The Paradox of Publishing Research

Revealing your sources of alpha can be a good thing

Originally published in the June 2014 issue

What is the value of research in today’s financial industry? We will ponder this question focusing on an area of our expertise – quantitative asset management – but we believe our conclusions are applicable to other areas in the industry as well.

Quantitative asset managers retain research departments and spend significant amounts of money to support what is, practically speaking, academic research. The number of publications in the area of quantitative finance has been growing steadily. Many of their authors, even if they are formally university employees, are associated in some way with various financial companies. Assuming that this spending is more than charitable support of university professors, we ask ourselves: how do such investments pay off?

If you are a researcher only working in academia you will naturally publish the results of your research. If you work at a research department of a quantitative asset manager you may still be interested in publication. However, if published, your ideas may potentially be used by other people for building new or improving on existing trading systems. Therefore, your employer will not necessarily be happy about your results being published. Do they have a point? They certainly do.

However, searching or studying ideas presented at (a web site systematising publicly available research of trading strategies), one may not only find purely theoretical papers, but also applied works born within financial institutions. Why do they encourage such publications? May it be because the reputational benefits of publishing quality ideas exceed the possible losses of disclosing know-how? If so, why may this be the case?

First, the modern scientific society has turned into a unified organism (thanks in large part to the internet) and new ideas spread with a speed never observed before. Despite its seeming opacity, the world of finance is no exception. Hence, when struck by a great idea, you are unlikely to be alone. Even if you have not found anything similar in the open domain, then, possibly, someone else, sitting next door, is working on the same topic. Asset managers have become participants in the research race: if you do not publish your results today, your competitor will publish something similar tomorrow. They will receive full recognition of their intellectual potential while your exclusivity will be lost anyway.

Second, even if you publish your results, you still have the first mover advantage. Your competition will need time to integrate your ideas in their investment process. By the time they have done so you will have come up with new ideas.

Third, decision-makers allocating capital between asset managers are professional market participants: pension funds, investment consultants, funds of funds, insurance companies, endowments, etc. They employ top-notch people who are well prepared to appreciate quality research. The ability to generate original ideas demonstrates an intellectual superiority and profound understanding of fundamental reasons for your strategy to perform. Such ability becomes a factor in an allocator’s decision-making process. Therefore, paradoxically, research innovations areneeded by asset managers not only to improve the performance of their investment products and outdo their competition, but also to help to raise their profile in the eyes of investors. While good performance rarely hinders asset raising, fundamental research is becoming a differentiating factor.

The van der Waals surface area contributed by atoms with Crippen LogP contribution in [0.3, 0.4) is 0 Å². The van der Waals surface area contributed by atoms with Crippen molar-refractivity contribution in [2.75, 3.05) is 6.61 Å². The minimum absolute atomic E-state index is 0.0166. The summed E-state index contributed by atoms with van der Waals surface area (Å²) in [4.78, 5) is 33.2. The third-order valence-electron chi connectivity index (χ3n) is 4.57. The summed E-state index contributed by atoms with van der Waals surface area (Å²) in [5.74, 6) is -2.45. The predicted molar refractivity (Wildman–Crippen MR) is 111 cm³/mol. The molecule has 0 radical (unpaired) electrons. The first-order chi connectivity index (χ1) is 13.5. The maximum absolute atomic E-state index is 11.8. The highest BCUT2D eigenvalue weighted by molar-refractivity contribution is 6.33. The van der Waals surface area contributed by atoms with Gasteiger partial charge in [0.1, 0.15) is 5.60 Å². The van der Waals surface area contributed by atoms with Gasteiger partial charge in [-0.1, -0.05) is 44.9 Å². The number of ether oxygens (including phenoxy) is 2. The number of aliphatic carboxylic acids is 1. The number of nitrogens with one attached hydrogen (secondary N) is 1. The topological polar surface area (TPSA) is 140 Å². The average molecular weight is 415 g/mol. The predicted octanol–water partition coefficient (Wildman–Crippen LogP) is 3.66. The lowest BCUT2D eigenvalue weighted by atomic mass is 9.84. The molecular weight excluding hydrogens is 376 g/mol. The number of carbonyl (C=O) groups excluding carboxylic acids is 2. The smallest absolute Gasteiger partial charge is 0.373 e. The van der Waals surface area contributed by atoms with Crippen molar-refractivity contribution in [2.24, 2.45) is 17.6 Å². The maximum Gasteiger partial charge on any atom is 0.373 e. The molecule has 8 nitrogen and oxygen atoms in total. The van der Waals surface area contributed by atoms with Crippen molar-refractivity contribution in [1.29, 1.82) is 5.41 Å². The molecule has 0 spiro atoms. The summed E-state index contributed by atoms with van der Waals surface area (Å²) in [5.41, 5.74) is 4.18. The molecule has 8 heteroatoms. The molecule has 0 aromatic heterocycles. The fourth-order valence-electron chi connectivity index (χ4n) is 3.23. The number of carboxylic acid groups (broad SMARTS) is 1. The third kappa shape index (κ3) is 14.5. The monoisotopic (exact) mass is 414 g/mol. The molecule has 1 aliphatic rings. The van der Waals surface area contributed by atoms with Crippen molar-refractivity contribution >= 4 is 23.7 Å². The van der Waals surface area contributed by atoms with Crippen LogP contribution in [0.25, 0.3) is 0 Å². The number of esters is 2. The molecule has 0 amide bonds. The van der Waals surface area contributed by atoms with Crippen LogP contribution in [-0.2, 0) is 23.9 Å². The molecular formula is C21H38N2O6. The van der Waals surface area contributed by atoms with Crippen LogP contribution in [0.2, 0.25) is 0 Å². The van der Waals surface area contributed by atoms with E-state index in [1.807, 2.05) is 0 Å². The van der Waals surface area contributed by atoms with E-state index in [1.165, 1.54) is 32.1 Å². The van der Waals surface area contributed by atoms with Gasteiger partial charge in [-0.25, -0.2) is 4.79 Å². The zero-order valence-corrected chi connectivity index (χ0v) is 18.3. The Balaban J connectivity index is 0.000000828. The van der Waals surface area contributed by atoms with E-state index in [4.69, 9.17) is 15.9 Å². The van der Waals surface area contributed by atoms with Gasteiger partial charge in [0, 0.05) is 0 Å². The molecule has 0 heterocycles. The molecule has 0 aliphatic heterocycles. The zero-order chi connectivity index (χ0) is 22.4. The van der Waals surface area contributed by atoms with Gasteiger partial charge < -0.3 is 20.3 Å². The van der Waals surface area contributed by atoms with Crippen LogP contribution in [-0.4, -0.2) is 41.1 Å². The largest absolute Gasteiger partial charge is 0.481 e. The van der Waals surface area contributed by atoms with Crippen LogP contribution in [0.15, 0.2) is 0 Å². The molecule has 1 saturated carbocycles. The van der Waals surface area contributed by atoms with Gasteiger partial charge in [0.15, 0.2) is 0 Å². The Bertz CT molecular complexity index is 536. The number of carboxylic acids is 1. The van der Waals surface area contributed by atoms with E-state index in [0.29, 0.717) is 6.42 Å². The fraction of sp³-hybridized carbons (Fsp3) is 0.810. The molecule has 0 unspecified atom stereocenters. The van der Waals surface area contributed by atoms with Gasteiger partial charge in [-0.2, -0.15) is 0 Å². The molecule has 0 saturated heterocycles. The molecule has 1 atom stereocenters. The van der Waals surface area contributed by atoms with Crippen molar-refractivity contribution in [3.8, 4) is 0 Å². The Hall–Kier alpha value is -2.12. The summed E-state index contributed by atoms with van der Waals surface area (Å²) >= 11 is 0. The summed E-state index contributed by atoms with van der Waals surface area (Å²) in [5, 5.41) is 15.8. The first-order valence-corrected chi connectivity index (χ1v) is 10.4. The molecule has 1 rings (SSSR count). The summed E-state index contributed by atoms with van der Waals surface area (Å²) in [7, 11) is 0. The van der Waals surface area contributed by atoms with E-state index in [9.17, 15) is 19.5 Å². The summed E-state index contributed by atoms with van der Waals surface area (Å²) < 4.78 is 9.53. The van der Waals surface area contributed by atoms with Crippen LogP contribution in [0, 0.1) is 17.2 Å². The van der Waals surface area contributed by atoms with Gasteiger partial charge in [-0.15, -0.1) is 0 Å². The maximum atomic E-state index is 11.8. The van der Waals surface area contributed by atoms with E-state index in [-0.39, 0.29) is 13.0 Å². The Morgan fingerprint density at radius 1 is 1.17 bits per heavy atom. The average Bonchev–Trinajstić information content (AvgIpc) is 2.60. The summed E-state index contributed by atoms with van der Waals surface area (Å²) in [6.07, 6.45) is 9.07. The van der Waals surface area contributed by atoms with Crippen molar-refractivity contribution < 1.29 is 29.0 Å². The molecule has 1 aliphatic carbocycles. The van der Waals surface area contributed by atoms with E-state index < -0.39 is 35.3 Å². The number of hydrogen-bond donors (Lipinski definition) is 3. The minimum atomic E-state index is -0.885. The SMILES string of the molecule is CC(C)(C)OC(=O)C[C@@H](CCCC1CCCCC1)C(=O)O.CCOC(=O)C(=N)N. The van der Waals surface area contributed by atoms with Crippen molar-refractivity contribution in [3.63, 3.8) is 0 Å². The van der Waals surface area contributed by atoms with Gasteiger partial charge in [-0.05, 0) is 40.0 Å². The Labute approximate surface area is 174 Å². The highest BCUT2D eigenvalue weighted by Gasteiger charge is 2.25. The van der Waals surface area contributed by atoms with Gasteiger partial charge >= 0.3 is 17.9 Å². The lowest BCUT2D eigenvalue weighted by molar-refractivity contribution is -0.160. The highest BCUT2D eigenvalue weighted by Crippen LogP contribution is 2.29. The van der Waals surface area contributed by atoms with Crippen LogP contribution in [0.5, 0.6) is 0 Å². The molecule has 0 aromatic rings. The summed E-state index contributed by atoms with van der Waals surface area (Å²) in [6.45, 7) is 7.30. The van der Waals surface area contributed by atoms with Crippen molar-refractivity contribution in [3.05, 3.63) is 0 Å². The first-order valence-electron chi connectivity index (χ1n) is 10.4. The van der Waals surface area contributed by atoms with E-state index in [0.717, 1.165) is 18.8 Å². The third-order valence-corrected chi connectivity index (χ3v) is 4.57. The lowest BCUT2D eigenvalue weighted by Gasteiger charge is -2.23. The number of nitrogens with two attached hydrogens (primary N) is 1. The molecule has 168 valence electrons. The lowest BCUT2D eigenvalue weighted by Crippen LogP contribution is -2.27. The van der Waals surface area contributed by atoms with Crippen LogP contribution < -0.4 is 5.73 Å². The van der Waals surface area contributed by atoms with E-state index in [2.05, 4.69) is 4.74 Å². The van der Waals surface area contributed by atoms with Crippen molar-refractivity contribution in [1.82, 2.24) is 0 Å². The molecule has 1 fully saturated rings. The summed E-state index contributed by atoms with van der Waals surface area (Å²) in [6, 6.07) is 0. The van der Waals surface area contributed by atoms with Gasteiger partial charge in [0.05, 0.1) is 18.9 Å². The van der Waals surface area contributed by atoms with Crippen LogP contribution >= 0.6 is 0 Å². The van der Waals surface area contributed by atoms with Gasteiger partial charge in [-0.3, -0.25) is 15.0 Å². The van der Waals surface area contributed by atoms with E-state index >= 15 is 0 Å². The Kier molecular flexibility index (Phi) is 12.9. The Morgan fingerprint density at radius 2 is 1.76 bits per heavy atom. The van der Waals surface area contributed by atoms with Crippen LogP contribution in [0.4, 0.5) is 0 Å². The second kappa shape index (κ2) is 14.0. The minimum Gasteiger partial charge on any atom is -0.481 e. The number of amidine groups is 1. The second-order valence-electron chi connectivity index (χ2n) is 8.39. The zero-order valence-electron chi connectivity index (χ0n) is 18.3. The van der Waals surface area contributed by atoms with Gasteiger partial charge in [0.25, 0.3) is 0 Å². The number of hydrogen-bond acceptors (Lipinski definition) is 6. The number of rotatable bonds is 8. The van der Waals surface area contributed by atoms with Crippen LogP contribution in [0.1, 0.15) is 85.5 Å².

We have now approached another, perhaps even more interesting, question: how, taking the above into account, have asset managers’ research priorities been changing? Just to build their own investment process, the companies do not need researchers as much as before – they need engineers capable of building and upgrading an investment process based on other people’s research. And such research, as discussed above, can be found more and more often in the public domain.

Information has become far more abundant and easily available. Every new published paper is diluting its value even further. As the value of every single piece of information has depreciated, it has become more difficult to formulate a question that does not already have a publicly available answer. At the same time, information search and processing skills – and this is exactly what an engineer is supposed to be good at – have seen their value appreciate.

New information is increasingly becoming a raw material and researchers as producers of new information have been sliding back down towards the beginning of the production line. Increasingly, value is added at later stages of this line, where information is filtered and comprehended or, in other words, is transformed into knowledge, and synthesised into a finished technology.

Speaking of this phenomenon from an overall industry perspective, it is crucial that research continues on a significant scale. If it is dwarfed by pure engineering, more and more asset managers will exploit the same ideas, just presented differently. The natural conclusion, therefore, would be the exhaustion of the underlying risk premiums leading to lacklustre performance. So far, the right incentives have been in place.